A group is to be set up to examine why the NHS in England cannot provide some routine services at weekends – like day surgery – the BBC understands.
The NHS Commissioning Board is due to announce the move on Tuesday, when it publishes its planning guidance for the NHS for the first time.
The group will include patient representatives, health providers and people from outside the health service.
The government said it “fully supported” a seven-day service.
The health minister, Lord Howe, said patients needed the NHS “every day”.
“Offering easier access to hospital consultants, GPs and routine hospital services seven days a week will reduce delays and ensure that patients get seen and treated by experienced healthcare professionals,” he said.
The British Medical association said it was “open to discussion” about the changes.
The setting up of the group follows research that suggests patients are more likely to die if they are admitted to hospital over the weekend.
Board medical director Sir Bruce Keogh told the BBC the new group would look at “the barriers that stop us heading in the direction of a seven-day service.”
He said the new group would “invariably have to look at terms and conditions [of hospital staff] and see what incentives there might be”. But he stressed that “this is not about forcing people”.
“I am just trying to build a practical, moral and compassionate case on behalf of patients.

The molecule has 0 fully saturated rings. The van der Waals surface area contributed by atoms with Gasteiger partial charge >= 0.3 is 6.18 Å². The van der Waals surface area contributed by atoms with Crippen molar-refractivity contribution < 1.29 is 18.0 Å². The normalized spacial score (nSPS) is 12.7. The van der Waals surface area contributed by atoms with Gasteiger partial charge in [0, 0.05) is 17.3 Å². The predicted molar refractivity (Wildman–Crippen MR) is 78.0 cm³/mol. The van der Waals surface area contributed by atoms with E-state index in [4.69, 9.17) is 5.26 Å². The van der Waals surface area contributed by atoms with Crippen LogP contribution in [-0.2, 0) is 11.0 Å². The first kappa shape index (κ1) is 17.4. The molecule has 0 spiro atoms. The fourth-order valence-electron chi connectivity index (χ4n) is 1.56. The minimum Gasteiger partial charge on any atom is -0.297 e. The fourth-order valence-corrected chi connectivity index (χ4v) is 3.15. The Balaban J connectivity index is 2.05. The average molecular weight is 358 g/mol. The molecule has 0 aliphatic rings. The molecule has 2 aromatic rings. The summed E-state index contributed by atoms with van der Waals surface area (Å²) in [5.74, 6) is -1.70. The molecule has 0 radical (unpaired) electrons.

“You have got to get people to believe in the moral case,” he said.
Sir Bruce added: “It is time for the NHS to offer more routine services at the weekend, in addition to emergency services. This will be a big cultural change, but our focus should be on convenience and compassion for those seeking our help.”
He also said the focus of the new NHS Commissioning Board – which was set up under the government’s re-organisation of the health service – is to be patient focused, and that that was why he was setting up the group.
Our political reporter, Susana Mendonca, says Sir Bruce has long been a supporter of the idea that patients would be better served if routine services – like scans – were available at weekends.
Research suggests that patients are more likely to die in hospital if they are admitted at the weekend.
Earlier this year, research, carried out at University College London and the universities of Birmingham and East Anglia, was published showing patients in England were 16% more likely to die if they were admitted on a Sunday, rather than mid-week.
Staffing – and in particular the presence, or absence, of senior doctors – has been highlighted as a key factor.
The Department of Health said some hospitals were already thinking about treating patients at weekends for non-urgent operations and procedures.
For example, in Birmingham and Torbay, hospitals have had scanners open to provide tests over the weekend, as well as operations being carried out.
They also have more more senior staff and consultants around at weekends.
Responding to Sir Bruce’s comment, the British Medical Association – which represents doctors – said it was “open to discussions on ways of further improving the service patients receive at evenings and weekends”.
“Flexibility will be key – solutions that work for one specialty may not work for others,” a spokesman said.